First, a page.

Socks, Slippers and Shavuos

As Shavuos nears, one word that keeps popping up in conversations, advertisements and even office discussions is cheesecake. Yes, the creamy delight that excites young and old alike is often looked upon as almost the apex of Shavuos itself. After all, Shavuos without cheesecake is like chicken soup without a matzah ball – it works, but all the fun’s been taken out of it.

Now, of course, cheesecake (or any other dairy food) is indeed a real part of the Yom Tov. After all, the minhag to eat dairy is mentioned in all of the poskim, and many reasons are brought for it, all of which tie in with the chag itself. So we are not here to minimize the relationship between cheesecake and Shavuos – or to remove the treat from anyone’s Yom Tov plate. However, while the minhag is a real one, it is in no way a major part of the day, and surely not the pinnacle of the festivities.

Shavuos, after all, is a celebration of our receiving the Torah, through which we receive every manner of blessing for all eternity. Through our study of every word contained therein and our incorporating its practical laws and lessons in our daily lives, we attain joy, happiness and eternal reward. “Lo nosato Hashem…lego’ei ha’aratzos… vegam bimenuchaso lo yishkenu areilim,” we recite every Shabbos in the Amidah. We alone have been bequeathed this gift, and we alone reap its rewards. Any other festivity that we engage in over Shavuos – be it culinary, camaraderie or repose – is but a means of celebrating its essential aspect, which is Matan Torah itself.

So while cheesecake is a part of our celebration, it is not, as a casual observer may be forgiven for assuming, what we are celebrating.

Let no one think, however, that cheesecake is the worst offender. To a casual observer, especially one with no awareness whatsoever of Torah or any of its laws, various aspects of other days on the Jewish calendar may be even more misunderstood.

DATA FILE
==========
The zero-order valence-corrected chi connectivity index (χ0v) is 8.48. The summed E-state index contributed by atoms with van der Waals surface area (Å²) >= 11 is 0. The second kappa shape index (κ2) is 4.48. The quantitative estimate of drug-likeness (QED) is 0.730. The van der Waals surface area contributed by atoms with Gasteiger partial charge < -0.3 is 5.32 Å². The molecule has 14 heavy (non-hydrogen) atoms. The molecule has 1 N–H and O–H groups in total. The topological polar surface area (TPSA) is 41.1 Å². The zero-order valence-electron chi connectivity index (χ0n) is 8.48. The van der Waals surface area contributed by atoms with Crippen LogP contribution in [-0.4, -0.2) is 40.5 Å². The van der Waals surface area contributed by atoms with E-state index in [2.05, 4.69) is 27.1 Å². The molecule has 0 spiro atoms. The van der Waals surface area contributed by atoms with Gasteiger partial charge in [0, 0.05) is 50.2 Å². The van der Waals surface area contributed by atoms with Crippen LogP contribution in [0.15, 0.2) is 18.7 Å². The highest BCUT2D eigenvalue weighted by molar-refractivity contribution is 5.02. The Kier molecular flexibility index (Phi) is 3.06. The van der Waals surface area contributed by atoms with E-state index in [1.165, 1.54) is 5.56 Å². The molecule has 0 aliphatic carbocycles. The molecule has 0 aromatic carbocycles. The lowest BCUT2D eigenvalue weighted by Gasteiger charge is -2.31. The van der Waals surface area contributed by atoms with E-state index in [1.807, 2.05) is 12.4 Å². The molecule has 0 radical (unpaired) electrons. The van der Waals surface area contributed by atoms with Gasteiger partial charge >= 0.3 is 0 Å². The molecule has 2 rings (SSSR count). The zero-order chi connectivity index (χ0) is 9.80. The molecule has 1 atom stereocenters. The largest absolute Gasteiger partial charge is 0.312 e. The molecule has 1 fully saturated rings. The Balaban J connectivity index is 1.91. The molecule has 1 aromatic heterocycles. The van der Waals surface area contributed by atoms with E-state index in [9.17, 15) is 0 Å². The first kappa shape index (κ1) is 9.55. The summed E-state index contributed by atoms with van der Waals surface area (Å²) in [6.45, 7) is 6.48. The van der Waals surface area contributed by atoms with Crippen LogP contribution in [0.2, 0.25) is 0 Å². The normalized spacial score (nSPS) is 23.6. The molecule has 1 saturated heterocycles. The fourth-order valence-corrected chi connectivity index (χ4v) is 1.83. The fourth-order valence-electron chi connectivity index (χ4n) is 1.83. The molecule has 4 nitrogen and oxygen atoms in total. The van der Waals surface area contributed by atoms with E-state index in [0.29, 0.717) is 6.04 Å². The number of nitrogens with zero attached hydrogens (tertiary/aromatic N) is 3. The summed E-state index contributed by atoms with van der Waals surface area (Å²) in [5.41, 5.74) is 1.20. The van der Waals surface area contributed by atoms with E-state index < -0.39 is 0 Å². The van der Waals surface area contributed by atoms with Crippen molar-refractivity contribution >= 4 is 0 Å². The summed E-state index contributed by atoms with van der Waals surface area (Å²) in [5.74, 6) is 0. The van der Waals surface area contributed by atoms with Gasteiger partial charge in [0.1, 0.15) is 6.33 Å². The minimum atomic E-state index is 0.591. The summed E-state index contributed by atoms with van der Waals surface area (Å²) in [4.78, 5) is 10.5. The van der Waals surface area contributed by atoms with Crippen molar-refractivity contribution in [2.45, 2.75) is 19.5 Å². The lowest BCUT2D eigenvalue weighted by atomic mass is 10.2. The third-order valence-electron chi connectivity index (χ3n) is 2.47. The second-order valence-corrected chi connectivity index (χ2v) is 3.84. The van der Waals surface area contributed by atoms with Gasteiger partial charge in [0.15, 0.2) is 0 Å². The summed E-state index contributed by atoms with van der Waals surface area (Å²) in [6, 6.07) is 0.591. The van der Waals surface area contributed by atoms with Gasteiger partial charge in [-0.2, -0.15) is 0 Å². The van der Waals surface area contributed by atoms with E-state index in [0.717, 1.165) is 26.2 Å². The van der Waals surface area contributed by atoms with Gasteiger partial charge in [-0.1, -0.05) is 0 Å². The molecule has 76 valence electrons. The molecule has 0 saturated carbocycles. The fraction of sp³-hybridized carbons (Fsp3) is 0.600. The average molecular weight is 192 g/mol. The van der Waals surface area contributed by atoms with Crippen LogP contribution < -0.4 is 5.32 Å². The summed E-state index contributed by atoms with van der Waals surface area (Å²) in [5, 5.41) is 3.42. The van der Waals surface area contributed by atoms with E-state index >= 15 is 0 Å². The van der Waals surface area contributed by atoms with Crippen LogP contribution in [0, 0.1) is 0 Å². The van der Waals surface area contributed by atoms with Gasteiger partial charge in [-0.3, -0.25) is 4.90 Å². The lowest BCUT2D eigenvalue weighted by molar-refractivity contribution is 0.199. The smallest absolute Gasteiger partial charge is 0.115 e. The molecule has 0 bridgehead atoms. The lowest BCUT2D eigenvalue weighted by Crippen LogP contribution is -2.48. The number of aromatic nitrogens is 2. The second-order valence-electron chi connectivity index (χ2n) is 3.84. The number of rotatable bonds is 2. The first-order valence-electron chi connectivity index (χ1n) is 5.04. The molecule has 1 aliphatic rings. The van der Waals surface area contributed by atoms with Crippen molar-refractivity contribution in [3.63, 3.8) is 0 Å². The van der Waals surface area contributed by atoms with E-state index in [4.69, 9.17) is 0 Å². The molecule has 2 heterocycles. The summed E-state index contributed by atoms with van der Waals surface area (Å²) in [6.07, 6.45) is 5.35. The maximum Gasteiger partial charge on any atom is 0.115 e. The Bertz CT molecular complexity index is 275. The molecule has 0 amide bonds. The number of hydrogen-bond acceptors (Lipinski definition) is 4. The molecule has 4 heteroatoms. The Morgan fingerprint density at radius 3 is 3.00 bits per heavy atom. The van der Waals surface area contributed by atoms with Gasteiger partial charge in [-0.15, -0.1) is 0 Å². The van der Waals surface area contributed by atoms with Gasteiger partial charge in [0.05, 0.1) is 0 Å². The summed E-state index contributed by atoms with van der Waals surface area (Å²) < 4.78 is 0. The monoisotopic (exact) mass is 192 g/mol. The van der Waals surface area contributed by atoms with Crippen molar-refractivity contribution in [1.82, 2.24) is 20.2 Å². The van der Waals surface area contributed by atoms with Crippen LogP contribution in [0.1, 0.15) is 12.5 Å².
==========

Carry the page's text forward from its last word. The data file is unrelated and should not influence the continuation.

This writer has often wondered what Pesach must look like to the casual non-Jewish observer living in proximity of a frum neighborhood. “Isn’t Passover something about slavery in Egypt?” an outsider might ask his friend.

“Something like that, I think,” his friend would reply. “Why?”

“Because I thought Passover was coming up soon, but it seems like the Jews are celebrating some sort of garbage holiday.”

“A what? What kind of holiday did you say?”

“Dunno. But it seems like some religious ritual having to do with throwing out garbage.”

“You’re kidding me, right?

“Not at all. At first I thought maybe it was just like spring cleaning, but my friends over at the sanitation tell me it’s for a religious holiday. They have special added garbage pickups, and even drop off centers where thousands of religious Jews pull up and bring their garbage. When a garbage truck comes down the block, men, ladies and kids literally run after it, throwing in whatever bags and boxes they seem to have available.”

“Wow. You think maybe it’s like a Jewish Save the Earth Day? Sort of like reuse, recycle, return to nature what you took from her?”